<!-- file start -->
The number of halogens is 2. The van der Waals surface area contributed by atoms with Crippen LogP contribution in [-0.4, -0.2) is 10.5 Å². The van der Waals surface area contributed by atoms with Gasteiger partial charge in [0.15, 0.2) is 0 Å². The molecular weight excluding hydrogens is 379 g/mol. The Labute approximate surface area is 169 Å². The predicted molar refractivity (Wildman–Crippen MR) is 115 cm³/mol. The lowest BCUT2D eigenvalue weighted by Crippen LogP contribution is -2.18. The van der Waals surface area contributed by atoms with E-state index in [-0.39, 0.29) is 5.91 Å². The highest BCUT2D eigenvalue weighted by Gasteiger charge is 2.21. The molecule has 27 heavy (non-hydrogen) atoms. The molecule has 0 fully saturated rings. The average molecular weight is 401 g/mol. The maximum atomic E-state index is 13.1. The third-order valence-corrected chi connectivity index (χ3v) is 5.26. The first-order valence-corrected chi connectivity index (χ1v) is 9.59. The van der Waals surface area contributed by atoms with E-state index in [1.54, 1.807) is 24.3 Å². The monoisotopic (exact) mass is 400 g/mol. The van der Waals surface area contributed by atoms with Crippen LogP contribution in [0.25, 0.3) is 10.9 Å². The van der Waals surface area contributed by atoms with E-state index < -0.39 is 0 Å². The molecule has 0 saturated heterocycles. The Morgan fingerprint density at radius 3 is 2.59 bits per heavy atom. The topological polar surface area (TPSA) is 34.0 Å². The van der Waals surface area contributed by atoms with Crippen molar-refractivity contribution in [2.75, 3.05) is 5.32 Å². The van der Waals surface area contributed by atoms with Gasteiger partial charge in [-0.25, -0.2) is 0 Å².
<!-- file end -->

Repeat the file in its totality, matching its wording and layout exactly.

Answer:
The number of halogens is 2. The van der Waals surface area contributed by atoms with Crippen LogP contribution in [-0.4, -0.2) is 10.5 Å². The van der Waals surface area contributed by atoms with Gasteiger partial charge in [0.15, 0.2) is 0 Å². The molecular weight excluding hydrogens is 379 g/mol. The Labute approximate surface area is 169 Å². The predicted molar refractivity (Wildman–Crippen MR) is 115 cm³/mol. The lowest BCUT2D eigenvalue weighted by Crippen LogP contribution is -2.18. The van der Waals surface area contributed by atoms with E-state index in [-0.39, 0.29) is 5.91 Å². The highest BCUT2D eigenvalue weighted by Gasteiger charge is 2.21. The molecule has 27 heavy (non-hydrogen) atoms. The molecule has 0 fully saturated rings. The average molecular weight is 401 g/mol. The maximum atomic E-state index is 13.1. The third-order valence-corrected chi connectivity index (χ3v) is 5.26. The first-order valence-corrected chi connectivity index (χ1v) is 9.59. The van der Waals surface area contributed by atoms with E-state index in [1.54, 1.807) is 24.3 Å². The monoisotopic (exact) mass is 400 g/mol. The van der Waals surface area contributed by atoms with Crippen LogP contribution in [0.25, 0.3) is 10.9 Å². The van der Waals surface area contributed by atoms with E-state index < -0.39 is 0 Å². The molecule has 0 saturated heterocycles. The Morgan fingerprint density at radius 3 is 2.59 bits per heavy atom. The topological polar surface area (TPSA) is 34.0 Å². The van der Waals surface area contributed by atoms with Crippen molar-refractivity contribution in [2.75, 3.05) is 5.32 Å². The van der Waals surface area contributed by atoms with Gasteiger partial charge in [-0.25, -0.2) is 0 Å².